Most people in the village address her as “Shagun Ma’am”. She’s a teacher, guide and an environmentalist who is making the most of life’s journey spreading awareness, teaching and touching the lives of many. The inspirational part here? She’s doing everything in the most environmental-friendly way possible. Located at Mahrora Village in Pangot (roughly 25 km from Uttarakhand’s Nainital) are the Geeli Mitti farms.

Read other stories in the #ecowarriors  here

Geeli Mitti farms, a part of the Geeli Mitti Foundation, vouches for sustainability, creating spaces and structures that abide by the most natural form of living. 36-year-old Shagun, founder of Geeli Mitti, in our conversation, spoke about her inspiration, challenges and driving force behind her motivational work. Edited excerpts from the interview.

Her quest for a sustainable living

Many in the neighbouring villages call Shagun “The Garbage Girl”. She justifies the name creatively and how! Shagun worked in the senior management positions at a number of MNC’S following which she decided to venture out on her own and do something for the environment. Shagun, subconsciously, has been an advocate of a sustainable living since her childhood

Geeli-Mitti Farms

Ecowarriors Shagun Singh Geeli Mitti
Photo credit: STP team
This place is a completely different world. Everyone is happily working towards building rooms, house structures, kitchens and toilets in the most eco-friendly form. Their techniques are mind-blowing and new. A group of people, from all over the world, were present here for a 45-day workshop. They were building, painting, communicating in different languages and cooking sambar and rice for lunch.

Shagun believes mud has a lot of power in it, something that not many people acknowledge.  She said,

“Mud has a lot of thermal-power. By thermal-power, I mean that it can absorb heat and cold for a very long period of time. Many don’t value its potential now.”

The creation

Ecowarriors Shagun Singh Geeli Mitti
Photo credit: Shagun Singh

At Geeli Mitti farms, every structure is beautifully made of mud, cow dung and lime.  They also use trash, in all its form, to make something useful out of it. Every structure that they build roughly includes four techniques. Elaborating about one such technique she says, “The earth-bag technique is extremely important. It is highly beneficial for earthquake prone areas. Many people don’t know that during the Nepal earthquake, in one area, only one building kept standing while the others collapsed. It was because of the earth-bag technique that it was built with.”

Shagun believes that apart from the good living conditions, that these structures provide, the spiritual energy that is felt while residing in them is beyond explanation. Talking about living conditions she says, “It’s a stated fact that cement cannot breathe. You lock a cement house for ten days and you can’t get inside. The toxins used to maintain carbon emissions to produce that cement is so harmful. Whereas, in naturally build mud houses you can leave them as it is and nothing will happen.”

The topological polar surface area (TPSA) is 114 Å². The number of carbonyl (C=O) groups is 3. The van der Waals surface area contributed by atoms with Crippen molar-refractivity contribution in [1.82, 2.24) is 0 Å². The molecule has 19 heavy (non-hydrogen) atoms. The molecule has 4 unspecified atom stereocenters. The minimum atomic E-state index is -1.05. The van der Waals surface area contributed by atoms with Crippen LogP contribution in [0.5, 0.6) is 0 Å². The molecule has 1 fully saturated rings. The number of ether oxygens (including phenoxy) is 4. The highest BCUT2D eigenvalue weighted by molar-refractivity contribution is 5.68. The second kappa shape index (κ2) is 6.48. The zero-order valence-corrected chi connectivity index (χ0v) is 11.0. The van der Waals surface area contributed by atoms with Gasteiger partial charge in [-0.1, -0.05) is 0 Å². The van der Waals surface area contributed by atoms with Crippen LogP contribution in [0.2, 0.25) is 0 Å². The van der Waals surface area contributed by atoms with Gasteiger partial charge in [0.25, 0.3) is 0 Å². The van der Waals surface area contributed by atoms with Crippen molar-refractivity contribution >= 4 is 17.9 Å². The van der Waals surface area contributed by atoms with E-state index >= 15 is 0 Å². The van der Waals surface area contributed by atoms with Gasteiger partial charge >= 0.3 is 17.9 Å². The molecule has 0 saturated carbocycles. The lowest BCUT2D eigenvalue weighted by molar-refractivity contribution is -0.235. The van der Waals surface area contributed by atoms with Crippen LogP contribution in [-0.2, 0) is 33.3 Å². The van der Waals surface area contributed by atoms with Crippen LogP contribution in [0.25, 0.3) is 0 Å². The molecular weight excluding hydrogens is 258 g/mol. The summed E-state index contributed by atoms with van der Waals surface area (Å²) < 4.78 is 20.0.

Change and livelihood programmes

Ecowarriors Shagun Singh Geeli Mitti
Photo credit: STP team
The most significant part of Shagun’s journey is the ability to spread knowledge, help others transform their lives, and make a difference in this process. She says, “Everything that you see here, at Geeli Mitti, is built by the people who come to the workshops. The 45-day workshop is a great learning lesson for them. To see a structure culminate, after so much conviction and hard work, is the most satisfying moment for me. All of them help me do that.”

The Geeli Mitti foundation also features a number of livelihood programmes. One such initiative includes adopting measures to beat plastic pollution. Shagun, along with her team, works to provide a learning experience for a number of women prisoners in Delhi. “The women in the cells stitch cloth bags which are then sold further and the money they earn is deposited into their bank accounts. This way, these women get to earn a livelihood transforming their lives and our quest to make the environment plastic-free gets us one step closer.”

Challenges

Speaking of challenges, Shagun says that challenges are not hers alone, our society has to face them collectively. She believes it is the mindset that is the biggest hurdle in approaching a sustainable living. She says, “What baffles me the most are the myths about mud. Despite the fact that mud structures have been there since mankind, people now believe it’s of no good use. What about cement? Look at the degree with which cement has become dependable. Cement as a building technique is about 70 years old. It’s been few decades and look at the conversion of the human mind. The thought that naturally built mud houses die, shatters the entire existence of centuries-old knowledge. Every haveli, house, fort is still going strong without maintenance. Some are up as khandars but are still surviving.”

“Everyone believes building a well-cemented house is a sign of development

Shagun, however, believes that awareness towards environment conservation is rapidly spreading across countries. This is enough for us to begin to do something in bringing about a change.

Shagun’s story is a message for all of us to acknowledge the damage that we’re collectively doing. Her way of living is also a learning lesson for us to recognise, reflect and take action. This world environment day, lets not only limit our contribution to preaching and listening, but also by doing something in bringing about a change. Let’s start by acknowledging the problem and minimising it one step at a time.

Also: #Ecowarriors: Meet Sahar Mansoor – The Zero-Waste Girl

Photo credit: Shagun Singh

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Bhawana is an intern with SheThePeople.TV

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